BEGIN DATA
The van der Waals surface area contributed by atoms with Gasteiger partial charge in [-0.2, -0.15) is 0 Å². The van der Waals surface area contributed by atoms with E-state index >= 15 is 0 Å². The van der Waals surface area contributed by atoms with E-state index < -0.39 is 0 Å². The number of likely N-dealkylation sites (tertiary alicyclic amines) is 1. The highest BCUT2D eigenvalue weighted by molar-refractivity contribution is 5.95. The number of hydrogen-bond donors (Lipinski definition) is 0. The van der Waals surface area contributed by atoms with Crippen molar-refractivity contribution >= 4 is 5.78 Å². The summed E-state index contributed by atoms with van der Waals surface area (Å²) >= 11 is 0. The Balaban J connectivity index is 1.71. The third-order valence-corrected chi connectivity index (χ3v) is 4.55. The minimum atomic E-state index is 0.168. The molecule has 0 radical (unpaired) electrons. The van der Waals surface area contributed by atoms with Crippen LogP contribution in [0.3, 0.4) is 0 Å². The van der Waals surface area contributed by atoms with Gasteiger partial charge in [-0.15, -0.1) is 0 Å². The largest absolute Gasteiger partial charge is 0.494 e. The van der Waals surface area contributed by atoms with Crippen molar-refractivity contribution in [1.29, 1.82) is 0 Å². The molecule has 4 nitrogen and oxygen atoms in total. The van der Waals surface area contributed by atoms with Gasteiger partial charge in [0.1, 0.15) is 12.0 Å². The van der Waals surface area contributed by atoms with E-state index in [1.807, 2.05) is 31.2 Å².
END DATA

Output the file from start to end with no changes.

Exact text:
The van der Waals surface area contributed by atoms with Gasteiger partial charge in [-0.2, -0.15) is 0 Å². The van der Waals surface area contributed by atoms with E-state index >= 15 is 0 Å². The van der Waals surface area contributed by atoms with E-state index < -0.39 is 0 Å². The number of likely N-dealkylation sites (tertiary alicyclic amines) is 1. The highest BCUT2D eigenvalue weighted by molar-refractivity contribution is 5.95. The number of hydrogen-bond donors (Lipinski definition) is 0. The van der Waals surface area contributed by atoms with Crippen molar-refractivity contribution >= 4 is 5.78 Å². The summed E-state index contributed by atoms with van der Waals surface area (Å²) >= 11 is 0. The Balaban J connectivity index is 1.71. The third-order valence-corrected chi connectivity index (χ3v) is 4.55. The minimum atomic E-state index is 0.168. The molecule has 0 radical (unpaired) electrons. The van der Waals surface area contributed by atoms with Crippen LogP contribution in [0.3, 0.4) is 0 Å². The van der Waals surface area contributed by atoms with Gasteiger partial charge in [-0.15, -0.1) is 0 Å². The largest absolute Gasteiger partial charge is 0.494 e. The van der Waals surface area contributed by atoms with Crippen molar-refractivity contribution in [1.29, 1.82) is 0 Å². The molecule has 4 nitrogen and oxygen atoms in total. The van der Waals surface area contributed by atoms with Gasteiger partial charge in [0.1, 0.15) is 12.0 Å². The van der Waals surface area contributed by atoms with E-state index in [1.807, 2.05) is 31.2 Å².